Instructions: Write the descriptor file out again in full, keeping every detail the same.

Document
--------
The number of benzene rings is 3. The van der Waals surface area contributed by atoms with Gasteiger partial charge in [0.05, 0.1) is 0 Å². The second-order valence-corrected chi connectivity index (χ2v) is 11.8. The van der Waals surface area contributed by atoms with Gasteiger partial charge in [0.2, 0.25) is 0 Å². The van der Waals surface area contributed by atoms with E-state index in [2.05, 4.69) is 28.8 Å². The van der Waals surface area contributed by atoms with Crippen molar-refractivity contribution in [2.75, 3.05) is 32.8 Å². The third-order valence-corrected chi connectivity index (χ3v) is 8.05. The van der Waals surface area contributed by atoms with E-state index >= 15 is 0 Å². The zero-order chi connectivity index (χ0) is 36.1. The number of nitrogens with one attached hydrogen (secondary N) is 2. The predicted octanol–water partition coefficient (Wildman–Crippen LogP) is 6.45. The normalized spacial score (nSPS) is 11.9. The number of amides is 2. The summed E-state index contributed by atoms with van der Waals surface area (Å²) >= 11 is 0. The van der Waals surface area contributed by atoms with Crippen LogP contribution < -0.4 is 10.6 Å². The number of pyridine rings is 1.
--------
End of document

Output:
The number of benzene rings is 3. The van der Waals surface area contributed by atoms with Gasteiger partial charge in [0.05, 0.1) is 0 Å². The second-order valence-corrected chi connectivity index (χ2v) is 11.8. The van der Waals surface area contributed by atoms with Gasteiger partial charge in [0.2, 0.25) is 0 Å². The van der Waals surface area contributed by atoms with E-state index in [2.05, 4.69) is 28.8 Å². The van der Waals surface area contributed by atoms with Crippen molar-refractivity contribution in [2.75, 3.05) is 32.8 Å². The third-order valence-corrected chi connectivity index (χ3v) is 8.05. The van der Waals surface area contributed by atoms with E-state index >= 15 is 0 Å². The zero-order chi connectivity index (χ0) is 36.1. The number of nitrogens with one attached hydrogen (secondary N) is 2. The predicted octanol–water partition coefficient (Wildman–Crippen LogP) is 6.45. The normalized spacial score (nSPS) is 11.9. The number of amides is 2. The summed E-state index contributed by atoms with van der Waals surface area (Å²) >= 11 is 0. The van der Waals surface area contributed by atoms with Crippen LogP contribution < -0.4 is 10.6 Å². The number of pyridine rings is 1.